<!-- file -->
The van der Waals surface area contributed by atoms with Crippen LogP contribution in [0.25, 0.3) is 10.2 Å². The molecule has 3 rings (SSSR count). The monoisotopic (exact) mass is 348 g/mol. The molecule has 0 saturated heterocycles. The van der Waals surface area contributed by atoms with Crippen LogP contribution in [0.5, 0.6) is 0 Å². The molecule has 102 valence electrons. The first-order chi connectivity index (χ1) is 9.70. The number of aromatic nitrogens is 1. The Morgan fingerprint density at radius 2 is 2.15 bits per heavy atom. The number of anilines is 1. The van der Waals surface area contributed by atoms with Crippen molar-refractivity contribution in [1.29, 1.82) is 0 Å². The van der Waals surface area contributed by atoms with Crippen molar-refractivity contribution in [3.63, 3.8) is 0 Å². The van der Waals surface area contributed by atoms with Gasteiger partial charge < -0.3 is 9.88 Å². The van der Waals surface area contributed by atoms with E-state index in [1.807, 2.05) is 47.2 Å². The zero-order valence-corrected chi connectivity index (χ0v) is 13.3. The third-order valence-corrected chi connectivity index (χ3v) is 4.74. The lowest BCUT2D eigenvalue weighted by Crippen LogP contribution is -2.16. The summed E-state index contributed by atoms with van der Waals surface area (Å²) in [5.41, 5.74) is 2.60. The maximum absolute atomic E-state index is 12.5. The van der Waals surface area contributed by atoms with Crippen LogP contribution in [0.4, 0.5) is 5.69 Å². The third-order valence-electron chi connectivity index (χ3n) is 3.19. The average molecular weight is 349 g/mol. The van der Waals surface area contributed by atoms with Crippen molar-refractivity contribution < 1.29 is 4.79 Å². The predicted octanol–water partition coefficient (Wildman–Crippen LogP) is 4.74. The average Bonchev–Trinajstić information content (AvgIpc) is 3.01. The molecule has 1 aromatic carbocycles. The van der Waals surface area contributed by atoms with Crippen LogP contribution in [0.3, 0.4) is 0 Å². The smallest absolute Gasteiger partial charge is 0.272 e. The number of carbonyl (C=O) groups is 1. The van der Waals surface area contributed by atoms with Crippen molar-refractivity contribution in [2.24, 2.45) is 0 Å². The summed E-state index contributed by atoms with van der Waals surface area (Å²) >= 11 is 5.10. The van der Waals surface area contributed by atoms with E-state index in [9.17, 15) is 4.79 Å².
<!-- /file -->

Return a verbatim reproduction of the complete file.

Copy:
The van der Waals surface area contributed by atoms with Crippen LogP contribution in [0.25, 0.3) is 10.2 Å². The molecule has 3 rings (SSSR count). The monoisotopic (exact) mass is 348 g/mol. The molecule has 0 saturated heterocycles. The van der Waals surface area contributed by atoms with Crippen LogP contribution in [0.5, 0.6) is 0 Å². The molecule has 102 valence electrons. The first-order chi connectivity index (χ1) is 9.70. The number of aromatic nitrogens is 1. The Morgan fingerprint density at radius 2 is 2.15 bits per heavy atom. The number of anilines is 1. The van der Waals surface area contributed by atoms with Crippen molar-refractivity contribution in [1.29, 1.82) is 0 Å². The van der Waals surface area contributed by atoms with Crippen molar-refractivity contribution in [3.63, 3.8) is 0 Å². The van der Waals surface area contributed by atoms with Gasteiger partial charge < -0.3 is 9.88 Å². The van der Waals surface area contributed by atoms with E-state index in [1.807, 2.05) is 47.2 Å². The zero-order valence-corrected chi connectivity index (χ0v) is 13.3. The third-order valence-corrected chi connectivity index (χ3v) is 4.74. The lowest BCUT2D eigenvalue weighted by Crippen LogP contribution is -2.16. The summed E-state index contributed by atoms with van der Waals surface area (Å²) in [5.41, 5.74) is 2.60. The maximum absolute atomic E-state index is 12.5. The van der Waals surface area contributed by atoms with Crippen LogP contribution in [0.4, 0.5) is 5.69 Å². The third-order valence-electron chi connectivity index (χ3n) is 3.19. The average molecular weight is 349 g/mol. The van der Waals surface area contributed by atoms with Crippen molar-refractivity contribution < 1.29 is 4.79 Å². The predicted octanol–water partition coefficient (Wildman–Crippen LogP) is 4.74. The average Bonchev–Trinajstić information content (AvgIpc) is 3.01. The molecule has 1 aromatic carbocycles. The van der Waals surface area contributed by atoms with Crippen LogP contribution in [0.3, 0.4) is 0 Å². The smallest absolute Gasteiger partial charge is 0.272 e. The number of carbonyl (C=O) groups is 1. The van der Waals surface area contributed by atoms with Crippen molar-refractivity contribution in [2.24, 2.45) is 0 Å². The summed E-state index contributed by atoms with van der Waals surface area (Å²) >= 11 is 5.10. The van der Waals surface area contributed by atoms with E-state index in [9.17, 15) is 4.79 Å².